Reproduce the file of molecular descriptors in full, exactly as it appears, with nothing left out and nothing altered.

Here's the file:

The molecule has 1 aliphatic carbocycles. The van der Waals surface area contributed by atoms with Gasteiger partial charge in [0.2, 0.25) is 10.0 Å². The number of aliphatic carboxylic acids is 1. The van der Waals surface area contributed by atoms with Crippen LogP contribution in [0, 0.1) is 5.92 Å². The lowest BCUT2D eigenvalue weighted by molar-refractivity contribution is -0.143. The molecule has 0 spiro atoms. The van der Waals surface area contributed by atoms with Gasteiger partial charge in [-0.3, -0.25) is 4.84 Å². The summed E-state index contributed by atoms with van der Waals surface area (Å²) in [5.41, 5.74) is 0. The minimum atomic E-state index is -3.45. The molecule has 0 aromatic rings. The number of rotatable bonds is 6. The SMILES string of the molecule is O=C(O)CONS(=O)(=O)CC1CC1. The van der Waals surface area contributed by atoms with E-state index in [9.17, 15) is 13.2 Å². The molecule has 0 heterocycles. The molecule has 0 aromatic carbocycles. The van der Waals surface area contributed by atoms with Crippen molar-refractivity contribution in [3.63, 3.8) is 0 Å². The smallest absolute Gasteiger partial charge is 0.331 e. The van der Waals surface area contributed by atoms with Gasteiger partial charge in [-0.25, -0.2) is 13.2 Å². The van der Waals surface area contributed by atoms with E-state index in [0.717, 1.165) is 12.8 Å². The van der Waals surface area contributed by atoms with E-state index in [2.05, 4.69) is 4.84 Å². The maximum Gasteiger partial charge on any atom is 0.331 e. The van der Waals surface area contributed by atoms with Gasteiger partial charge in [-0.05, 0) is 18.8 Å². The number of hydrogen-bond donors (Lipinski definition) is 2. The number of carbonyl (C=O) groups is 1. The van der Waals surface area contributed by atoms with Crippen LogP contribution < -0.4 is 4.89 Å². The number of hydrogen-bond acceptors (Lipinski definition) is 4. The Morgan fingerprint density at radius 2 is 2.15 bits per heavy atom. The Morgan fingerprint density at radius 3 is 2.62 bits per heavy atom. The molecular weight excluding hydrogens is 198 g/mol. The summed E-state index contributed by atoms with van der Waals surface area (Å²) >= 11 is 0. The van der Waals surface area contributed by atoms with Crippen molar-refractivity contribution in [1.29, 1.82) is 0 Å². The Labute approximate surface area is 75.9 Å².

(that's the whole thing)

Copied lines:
The molecule has 1 aliphatic carbocycles. The van der Waals surface area contributed by atoms with Gasteiger partial charge in [0.2, 0.25) is 10.0 Å². The number of aliphatic carboxylic acids is 1. The van der Waals surface area contributed by atoms with Crippen LogP contribution in [0, 0.1) is 5.92 Å². The lowest BCUT2D eigenvalue weighted by molar-refractivity contribution is -0.143. The molecule has 0 spiro atoms. The van der Waals surface area contributed by atoms with Gasteiger partial charge in [-0.3, -0.25) is 4.84 Å². The summed E-state index contributed by atoms with van der Waals surface area (Å²) in [5.41, 5.74) is 0. The minimum atomic E-state index is -3.45. The molecule has 0 aromatic rings. The number of rotatable bonds is 6. The SMILES string of the molecule is O=C(O)CONS(=O)(=O)CC1CC1. The van der Waals surface area contributed by atoms with E-state index in [9.17, 15) is 13.2 Å². The molecule has 0 heterocycles. The molecule has 0 aromatic carbocycles. The van der Waals surface area contributed by atoms with Crippen molar-refractivity contribution in [3.63, 3.8) is 0 Å². The smallest absolute Gasteiger partial charge is 0.331 e. The van der Waals surface area contributed by atoms with Gasteiger partial charge in [-0.25, -0.2) is 13.2 Å². The van der Waals surface area contributed by atoms with E-state index in [0.717, 1.165) is 12.8 Å². The van der Waals surface area contributed by atoms with E-state index in [2.05, 4.69) is 4.84 Å². The maximum Gasteiger partial charge on any atom is 0.331 e. The van der Waals surface area contributed by atoms with Gasteiger partial charge in [-0.05, 0) is 18.8 Å². The number of hydrogen-bond donors (Lipinski definition) is 2. The number of carbonyl (C=O) groups is 1. The van der Waals surface area contributed by atoms with Crippen LogP contribution < -0.4 is 4.89 Å². The number of hydrogen-bond acceptors (Lipinski definition) is 4. The Morgan fingerprint density at radius 2 is 2.15 bits per heavy atom. The Morgan fingerprint density at radius 3 is 2.62 bits per heavy atom. The molecular weight excluding hydrogens is 198 g/mol. The summed E-state index contributed by atoms with van der Waals surface area (Å²) >= 11 is 0. The van der Waals surface area contributed by atoms with Crippen molar-refractivity contribution in [1.29, 1.82) is 0 Å². The Labute approximate surface area is 75.9 Å².